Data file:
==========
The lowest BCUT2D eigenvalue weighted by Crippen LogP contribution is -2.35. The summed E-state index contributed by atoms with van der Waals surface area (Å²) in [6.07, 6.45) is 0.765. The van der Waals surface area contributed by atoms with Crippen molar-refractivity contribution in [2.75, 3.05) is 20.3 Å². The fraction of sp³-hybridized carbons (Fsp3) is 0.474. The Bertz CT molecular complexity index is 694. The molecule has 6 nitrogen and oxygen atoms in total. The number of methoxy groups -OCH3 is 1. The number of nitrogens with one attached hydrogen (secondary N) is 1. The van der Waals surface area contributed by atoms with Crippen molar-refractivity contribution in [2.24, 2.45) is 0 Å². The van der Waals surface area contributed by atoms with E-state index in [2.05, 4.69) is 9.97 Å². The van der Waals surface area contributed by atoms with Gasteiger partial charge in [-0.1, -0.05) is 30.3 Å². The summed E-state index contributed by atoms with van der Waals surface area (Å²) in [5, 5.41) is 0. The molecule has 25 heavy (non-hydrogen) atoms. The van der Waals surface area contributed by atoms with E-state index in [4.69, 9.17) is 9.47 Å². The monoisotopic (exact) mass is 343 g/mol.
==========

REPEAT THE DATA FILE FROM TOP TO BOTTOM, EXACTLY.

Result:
The lowest BCUT2D eigenvalue weighted by Crippen LogP contribution is -2.35. The summed E-state index contributed by atoms with van der Waals surface area (Å²) in [6.07, 6.45) is 0.765. The van der Waals surface area contributed by atoms with Crippen molar-refractivity contribution in [2.75, 3.05) is 20.3 Å². The fraction of sp³-hybridized carbons (Fsp3) is 0.474. The Bertz CT molecular complexity index is 694. The molecule has 6 nitrogen and oxygen atoms in total. The number of methoxy groups -OCH3 is 1. The number of nitrogens with one attached hydrogen (secondary N) is 1. The van der Waals surface area contributed by atoms with Crippen molar-refractivity contribution in [2.24, 2.45) is 0 Å². The van der Waals surface area contributed by atoms with E-state index in [2.05, 4.69) is 9.97 Å². The van der Waals surface area contributed by atoms with Gasteiger partial charge in [-0.1, -0.05) is 30.3 Å². The summed E-state index contributed by atoms with van der Waals surface area (Å²) in [5, 5.41) is 0. The molecule has 25 heavy (non-hydrogen) atoms. The van der Waals surface area contributed by atoms with E-state index in [4.69, 9.17) is 9.47 Å². The monoisotopic (exact) mass is 343 g/mol.